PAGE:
TRIPOLI, Libya The Bush administrations sent terror suspects to Libya for interrogation, despite that country's reputation for torture, according to documents found in the abandoned office of Libya's spy chief.
The intelligence documents were left behind when Tripoli fell to the rebels. They show a close working relationship between the Central Intelligence Agency and Muammar Qaddafi's intelligence service.
The CIA declined to comment on the documents. But it did say the U.S. works with foreign governments in an effort to fight terrorism.
"It can't come as a surprise that the Central Intelligence Agency works with foreign governments to help protect our country from terrorism and other deadly threats," CIA spokeswoman Jennifer Youngblood told the Associated Press. "That is exactly what we are expected to do."
The CIA was among a number of foreign intelligence services that worked with Libya's agencies. Reports of such cooperation have surfaced before, but the documents provide new details on the ties between Western countries and Qaddafi's regime.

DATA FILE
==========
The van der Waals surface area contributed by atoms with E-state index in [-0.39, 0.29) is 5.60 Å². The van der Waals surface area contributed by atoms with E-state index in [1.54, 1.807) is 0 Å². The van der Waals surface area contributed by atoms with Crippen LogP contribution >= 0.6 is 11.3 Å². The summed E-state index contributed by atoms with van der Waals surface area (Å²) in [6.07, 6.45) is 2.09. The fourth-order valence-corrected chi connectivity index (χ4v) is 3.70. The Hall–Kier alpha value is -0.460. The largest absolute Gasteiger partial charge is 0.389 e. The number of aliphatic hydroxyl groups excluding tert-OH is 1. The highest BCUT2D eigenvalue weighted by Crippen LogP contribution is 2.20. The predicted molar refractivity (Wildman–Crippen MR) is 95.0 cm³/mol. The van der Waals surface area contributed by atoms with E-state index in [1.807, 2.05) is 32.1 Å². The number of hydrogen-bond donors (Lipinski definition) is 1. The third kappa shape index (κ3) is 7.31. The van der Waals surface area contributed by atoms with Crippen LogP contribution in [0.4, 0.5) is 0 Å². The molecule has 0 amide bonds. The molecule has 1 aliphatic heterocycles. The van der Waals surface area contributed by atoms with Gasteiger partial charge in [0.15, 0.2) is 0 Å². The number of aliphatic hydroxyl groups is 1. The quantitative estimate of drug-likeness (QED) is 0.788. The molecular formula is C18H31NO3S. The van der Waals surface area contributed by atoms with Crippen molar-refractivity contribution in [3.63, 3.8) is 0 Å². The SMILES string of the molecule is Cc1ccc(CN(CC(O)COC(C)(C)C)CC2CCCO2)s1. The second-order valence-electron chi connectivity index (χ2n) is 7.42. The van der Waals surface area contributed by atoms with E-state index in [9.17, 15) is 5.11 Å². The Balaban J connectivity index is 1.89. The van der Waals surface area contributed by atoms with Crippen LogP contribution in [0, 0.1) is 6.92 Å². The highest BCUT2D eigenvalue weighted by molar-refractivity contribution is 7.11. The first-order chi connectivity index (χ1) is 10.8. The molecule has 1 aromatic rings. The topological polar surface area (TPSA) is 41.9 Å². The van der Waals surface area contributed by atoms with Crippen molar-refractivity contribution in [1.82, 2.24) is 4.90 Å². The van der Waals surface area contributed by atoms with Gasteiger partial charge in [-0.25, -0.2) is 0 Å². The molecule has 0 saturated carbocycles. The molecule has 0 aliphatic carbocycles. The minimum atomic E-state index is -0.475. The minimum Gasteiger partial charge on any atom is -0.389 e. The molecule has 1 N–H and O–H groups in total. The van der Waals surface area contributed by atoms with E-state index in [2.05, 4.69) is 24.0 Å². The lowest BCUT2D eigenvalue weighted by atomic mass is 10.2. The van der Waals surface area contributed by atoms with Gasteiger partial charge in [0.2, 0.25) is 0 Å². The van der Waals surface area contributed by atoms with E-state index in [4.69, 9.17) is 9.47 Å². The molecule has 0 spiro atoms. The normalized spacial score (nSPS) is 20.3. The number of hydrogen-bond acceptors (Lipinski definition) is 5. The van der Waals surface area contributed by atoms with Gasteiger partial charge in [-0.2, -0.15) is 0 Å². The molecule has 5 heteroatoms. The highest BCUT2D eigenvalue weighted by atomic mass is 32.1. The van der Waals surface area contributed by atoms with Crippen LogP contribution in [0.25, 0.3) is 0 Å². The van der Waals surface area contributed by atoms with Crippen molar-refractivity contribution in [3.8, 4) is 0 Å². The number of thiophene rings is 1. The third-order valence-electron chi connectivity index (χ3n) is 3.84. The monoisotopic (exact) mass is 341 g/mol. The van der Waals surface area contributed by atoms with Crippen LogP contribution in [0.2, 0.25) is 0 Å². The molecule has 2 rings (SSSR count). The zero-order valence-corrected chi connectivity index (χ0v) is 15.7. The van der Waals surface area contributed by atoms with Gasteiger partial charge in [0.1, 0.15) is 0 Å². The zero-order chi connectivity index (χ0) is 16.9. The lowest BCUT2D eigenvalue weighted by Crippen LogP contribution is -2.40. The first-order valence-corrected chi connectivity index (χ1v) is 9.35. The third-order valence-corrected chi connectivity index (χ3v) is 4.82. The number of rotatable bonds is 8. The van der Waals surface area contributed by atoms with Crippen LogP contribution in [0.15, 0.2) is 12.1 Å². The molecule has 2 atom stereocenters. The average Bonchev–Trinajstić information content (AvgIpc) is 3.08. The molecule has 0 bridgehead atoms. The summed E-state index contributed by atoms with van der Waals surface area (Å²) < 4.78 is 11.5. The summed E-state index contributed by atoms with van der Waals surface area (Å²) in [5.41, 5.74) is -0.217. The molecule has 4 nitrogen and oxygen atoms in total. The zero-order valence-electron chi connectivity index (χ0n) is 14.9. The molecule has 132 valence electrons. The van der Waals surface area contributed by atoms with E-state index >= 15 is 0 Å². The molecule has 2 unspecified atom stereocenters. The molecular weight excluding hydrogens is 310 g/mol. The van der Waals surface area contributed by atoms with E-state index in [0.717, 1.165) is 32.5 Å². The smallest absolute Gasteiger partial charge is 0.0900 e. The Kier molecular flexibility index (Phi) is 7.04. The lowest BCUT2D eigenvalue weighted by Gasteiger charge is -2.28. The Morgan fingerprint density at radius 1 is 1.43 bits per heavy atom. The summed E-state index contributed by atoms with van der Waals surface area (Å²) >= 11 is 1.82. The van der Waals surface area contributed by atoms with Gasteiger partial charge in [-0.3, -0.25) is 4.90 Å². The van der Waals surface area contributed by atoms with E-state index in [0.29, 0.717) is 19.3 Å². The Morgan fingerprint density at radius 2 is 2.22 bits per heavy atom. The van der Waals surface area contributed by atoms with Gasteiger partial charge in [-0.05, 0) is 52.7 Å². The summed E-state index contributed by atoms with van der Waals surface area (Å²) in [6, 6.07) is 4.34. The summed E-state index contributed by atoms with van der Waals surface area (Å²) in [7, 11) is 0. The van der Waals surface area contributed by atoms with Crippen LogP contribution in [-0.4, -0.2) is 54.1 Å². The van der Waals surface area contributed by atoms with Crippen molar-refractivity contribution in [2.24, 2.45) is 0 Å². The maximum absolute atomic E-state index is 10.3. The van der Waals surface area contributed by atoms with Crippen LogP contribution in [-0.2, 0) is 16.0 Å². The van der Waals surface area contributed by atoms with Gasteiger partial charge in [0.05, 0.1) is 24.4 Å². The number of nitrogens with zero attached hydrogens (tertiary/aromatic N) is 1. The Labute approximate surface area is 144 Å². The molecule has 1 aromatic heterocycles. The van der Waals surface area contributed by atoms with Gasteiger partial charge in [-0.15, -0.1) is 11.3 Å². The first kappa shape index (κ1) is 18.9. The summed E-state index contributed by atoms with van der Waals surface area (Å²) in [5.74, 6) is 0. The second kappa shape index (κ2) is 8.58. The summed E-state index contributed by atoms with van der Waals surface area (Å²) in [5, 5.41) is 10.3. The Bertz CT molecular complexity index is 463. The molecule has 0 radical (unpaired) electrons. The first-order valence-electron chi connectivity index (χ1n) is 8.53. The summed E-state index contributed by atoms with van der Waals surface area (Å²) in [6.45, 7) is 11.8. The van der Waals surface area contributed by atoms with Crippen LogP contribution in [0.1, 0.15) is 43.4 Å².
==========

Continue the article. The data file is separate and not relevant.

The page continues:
Many of those same countries backed the NATO attacks that helped Libya's rebels force Qaddafi from power.
One notable case is that of Abdel-Hakim Belhaj, commander of the anti-Qaddafi rebel force that now controls Tripoli. Belhaj is the former leader of the Libyan Islamic Fighting Group, a now-dissolved militant group with links to al Qaeda. Belhaj says he was tortured by CIA agents at a secret prison, then returned to Libya.
Two documents from March 2004 appear to be American correspondence to Libyan officials to arrange Belhaj's rendition.
Referring to him by his nom de guerre, Abdullah al-Sadiq, the documents say he will be flown from Kuala Lumpur, Malaysia, to Libya and asks for Libyan government agents to accompany him.
It also requests American "access to al-Sadiq for debriefing purposes once he is in your custody."
"Please be advised that we must be assured that al-Sadiq will be treated humanely and that his human rights will be respected," the document says.
Peter Bouckaert of Human Rights Watch, which found the documents, called the ties between Washington and Qaddafi's regime "a very dark chapter in American intelligence history, and it remains a stain on the record of the American intelligence services that they cooperated with these very abusive intelligence services."